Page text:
Health Minister Kiril Ananiev issued a new order, extending the measures for containing the coronavirus spread until April 12. All the measures will remain the same as outlined in the previous order, except for one addition.
Walks in parks are only allowed if walking a pet. Sports grounds and playgrounds are closed, along with other spaces for sports and entertainment.
Checkpoints at the entrance of regional centers will continue to restrict unnecessary travel under police guard. People may only travel for work, for health reasons or if returning to a place of residency. People may also travel to a different town if they need to care for a family member or loved one, including getting them medicine and groceries. The traveler must provide a note from the employer or a work identification document (in cases of traveling for work), a medical document (in case of travel for health reasons), an ID card, and a signed declaration for the reason for travel.
People younger than 60 cannot shop in grocery stores and pharmacies between 8:30 AM and 10:30 AM. These times will be reserved only for people 60 and over.
The only change concerns offices offering payment services in large trade centers, which now may open. Apart from those and grocery stores, pharmacies, drug stores, insurance desks and banks, all other stores and facilities in the malls are closed.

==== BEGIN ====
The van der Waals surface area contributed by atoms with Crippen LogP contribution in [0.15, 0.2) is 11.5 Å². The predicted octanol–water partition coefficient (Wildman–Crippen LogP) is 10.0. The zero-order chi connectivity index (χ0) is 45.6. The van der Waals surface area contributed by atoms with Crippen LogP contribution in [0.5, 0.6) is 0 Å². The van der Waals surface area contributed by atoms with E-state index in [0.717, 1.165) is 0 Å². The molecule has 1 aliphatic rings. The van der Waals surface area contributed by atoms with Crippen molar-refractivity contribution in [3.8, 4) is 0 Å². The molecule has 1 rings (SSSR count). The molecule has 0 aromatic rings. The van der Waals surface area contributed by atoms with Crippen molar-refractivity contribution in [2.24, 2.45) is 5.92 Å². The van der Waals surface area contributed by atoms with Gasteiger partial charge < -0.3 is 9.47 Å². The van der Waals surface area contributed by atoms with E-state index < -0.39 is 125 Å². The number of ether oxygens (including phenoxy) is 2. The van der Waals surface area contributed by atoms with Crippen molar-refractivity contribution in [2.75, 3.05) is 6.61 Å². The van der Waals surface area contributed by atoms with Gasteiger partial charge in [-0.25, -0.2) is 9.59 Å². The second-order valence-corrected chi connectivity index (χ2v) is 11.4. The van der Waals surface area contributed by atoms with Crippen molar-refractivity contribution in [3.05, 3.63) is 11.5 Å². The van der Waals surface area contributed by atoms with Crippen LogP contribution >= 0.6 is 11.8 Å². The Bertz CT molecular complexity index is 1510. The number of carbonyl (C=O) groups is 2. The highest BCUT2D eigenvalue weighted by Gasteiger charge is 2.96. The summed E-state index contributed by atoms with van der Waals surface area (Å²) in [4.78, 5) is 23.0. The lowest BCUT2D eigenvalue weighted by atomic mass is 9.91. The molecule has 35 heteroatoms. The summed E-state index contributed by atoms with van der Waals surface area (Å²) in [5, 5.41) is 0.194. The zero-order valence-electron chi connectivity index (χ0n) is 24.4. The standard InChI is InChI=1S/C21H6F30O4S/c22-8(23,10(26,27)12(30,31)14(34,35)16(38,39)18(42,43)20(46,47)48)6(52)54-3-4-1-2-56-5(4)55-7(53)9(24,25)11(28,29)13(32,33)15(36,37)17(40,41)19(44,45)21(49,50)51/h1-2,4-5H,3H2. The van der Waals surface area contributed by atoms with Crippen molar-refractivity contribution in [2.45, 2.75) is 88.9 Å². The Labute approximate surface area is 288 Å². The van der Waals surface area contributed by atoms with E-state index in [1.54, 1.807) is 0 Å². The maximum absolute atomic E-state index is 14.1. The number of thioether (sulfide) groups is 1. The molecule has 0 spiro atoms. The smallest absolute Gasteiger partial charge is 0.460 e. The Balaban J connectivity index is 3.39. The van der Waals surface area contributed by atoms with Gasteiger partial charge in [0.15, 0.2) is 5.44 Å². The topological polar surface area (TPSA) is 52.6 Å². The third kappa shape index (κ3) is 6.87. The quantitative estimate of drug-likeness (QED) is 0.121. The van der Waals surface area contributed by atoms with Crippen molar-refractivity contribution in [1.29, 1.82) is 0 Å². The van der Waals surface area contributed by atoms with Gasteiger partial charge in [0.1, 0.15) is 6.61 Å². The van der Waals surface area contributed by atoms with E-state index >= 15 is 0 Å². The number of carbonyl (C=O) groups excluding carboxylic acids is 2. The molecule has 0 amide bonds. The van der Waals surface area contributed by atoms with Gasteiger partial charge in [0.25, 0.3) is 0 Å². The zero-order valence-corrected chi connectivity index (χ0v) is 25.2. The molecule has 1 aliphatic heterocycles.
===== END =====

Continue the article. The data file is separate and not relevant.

The coronavirus crisis response team has also requested that everybody, arriving from abroad be put under mandatory two-week quarantine, regardless of the country of origin.
Currently quarantine measures are only applied if a person has traveled to or through a country from an expanding list of countries, which to date include China, Iran, Bangladesh, India, Maldives, Nepal, Sri Lanka, Spain, Italy, South Korea, the United Kingdom, France, Germany, Netherlands and Switzerland.
Meanwhile Parliament voted with 115 in for and 65 against to suspend all sessions. MPs will only hold sittings in case of emergency. Other business will be conducted in written form.
The largest parliamentary opposition, the Bulgarian Socialist Party voted against the motion. BSP expressed the view that the proposal is unconstitutional and only serves the government’s desire to sway the country towards a dictatorship, govern with decrees and hold press conferences.
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